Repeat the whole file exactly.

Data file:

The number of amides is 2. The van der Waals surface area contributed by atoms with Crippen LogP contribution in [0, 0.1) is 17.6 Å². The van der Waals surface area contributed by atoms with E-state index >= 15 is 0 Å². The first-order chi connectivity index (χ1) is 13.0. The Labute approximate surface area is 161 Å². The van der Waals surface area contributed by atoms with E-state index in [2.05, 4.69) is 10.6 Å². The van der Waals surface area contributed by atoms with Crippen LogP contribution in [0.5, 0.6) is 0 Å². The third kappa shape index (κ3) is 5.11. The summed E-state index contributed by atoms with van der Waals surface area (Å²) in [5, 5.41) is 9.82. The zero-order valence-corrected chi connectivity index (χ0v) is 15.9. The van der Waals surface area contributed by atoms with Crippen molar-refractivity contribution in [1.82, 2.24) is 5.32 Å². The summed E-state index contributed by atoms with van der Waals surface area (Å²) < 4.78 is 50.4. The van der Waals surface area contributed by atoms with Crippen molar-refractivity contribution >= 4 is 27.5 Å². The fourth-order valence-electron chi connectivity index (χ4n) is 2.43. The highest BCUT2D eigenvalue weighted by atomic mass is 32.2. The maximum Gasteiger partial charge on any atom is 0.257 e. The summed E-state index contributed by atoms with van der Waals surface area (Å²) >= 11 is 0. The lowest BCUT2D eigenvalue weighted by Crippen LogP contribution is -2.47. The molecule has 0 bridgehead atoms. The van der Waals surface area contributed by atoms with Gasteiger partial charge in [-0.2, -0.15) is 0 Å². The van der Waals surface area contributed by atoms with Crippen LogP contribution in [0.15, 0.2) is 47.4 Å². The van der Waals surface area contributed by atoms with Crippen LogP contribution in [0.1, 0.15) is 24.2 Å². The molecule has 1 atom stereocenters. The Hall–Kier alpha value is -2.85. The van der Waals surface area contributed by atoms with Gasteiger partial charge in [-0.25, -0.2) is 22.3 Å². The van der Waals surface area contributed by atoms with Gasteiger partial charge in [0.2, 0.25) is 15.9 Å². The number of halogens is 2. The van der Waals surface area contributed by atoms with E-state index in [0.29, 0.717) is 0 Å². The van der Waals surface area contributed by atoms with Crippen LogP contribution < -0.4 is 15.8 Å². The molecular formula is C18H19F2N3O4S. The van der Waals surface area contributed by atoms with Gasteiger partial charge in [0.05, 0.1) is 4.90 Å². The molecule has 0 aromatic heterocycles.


The number of amides is 2. The van der Waals surface area contributed by atoms with Crippen LogP contribution in [0, 0.1) is 17.6 Å². The van der Waals surface area contributed by atoms with E-state index >= 15 is 0 Å². The first-order chi connectivity index (χ1) is 13.0. The Labute approximate surface area is 161 Å². The van der Waals surface area contributed by atoms with E-state index in [2.05, 4.69) is 10.6 Å². The van der Waals surface area contributed by atoms with Crippen LogP contribution in [0.5, 0.6) is 0 Å². The third kappa shape index (κ3) is 5.11. The summed E-state index contributed by atoms with van der Waals surface area (Å²) in [5, 5.41) is 9.82. The zero-order valence-corrected chi connectivity index (χ0v) is 15.9. The van der Waals surface area contributed by atoms with Crippen molar-refractivity contribution in [1.82, 2.24) is 5.32 Å². The summed E-state index contributed by atoms with van der Waals surface area (Å²) < 4.78 is 50.4. The van der Waals surface area contributed by atoms with Crippen molar-refractivity contribution >= 4 is 27.5 Å². The fourth-order valence-electron chi connectivity index (χ4n) is 2.43. The highest BCUT2D eigenvalue weighted by atomic mass is 32.2. The maximum Gasteiger partial charge on any atom is 0.257 e. The summed E-state index contributed by atoms with van der Waals surface area (Å²) >= 11 is 0. The lowest BCUT2D eigenvalue weighted by Crippen LogP contribution is -2.47. The molecule has 0 bridgehead atoms. The van der Waals surface area contributed by atoms with Gasteiger partial charge in [-0.2, -0.15) is 0 Å². The van der Waals surface area contributed by atoms with Crippen LogP contribution in [0.15, 0.2) is 47.4 Å². The van der Waals surface area contributed by atoms with Crippen LogP contribution in [0.1, 0.15) is 24.2 Å². The molecule has 1 atom stereocenters. The Hall–Kier alpha value is -2.85. The van der Waals surface area contributed by atoms with Gasteiger partial charge in [-0.25, -0.2) is 22.3 Å². The van der Waals surface area contributed by atoms with Gasteiger partial charge in [0.2, 0.25) is 15.9 Å². The number of halogens is 2. The van der Waals surface area contributed by atoms with E-state index in [0.29, 0.717) is 0 Å². The van der Waals surface area contributed by atoms with Crippen LogP contribution < -0.4 is 15.8 Å². The molecular formula is C18H19F2N3O4S. The van der Waals surface area contributed by atoms with Gasteiger partial charge in [0.05, 0.1) is 4.90 Å². The molecule has 0 aromatic heterocycles.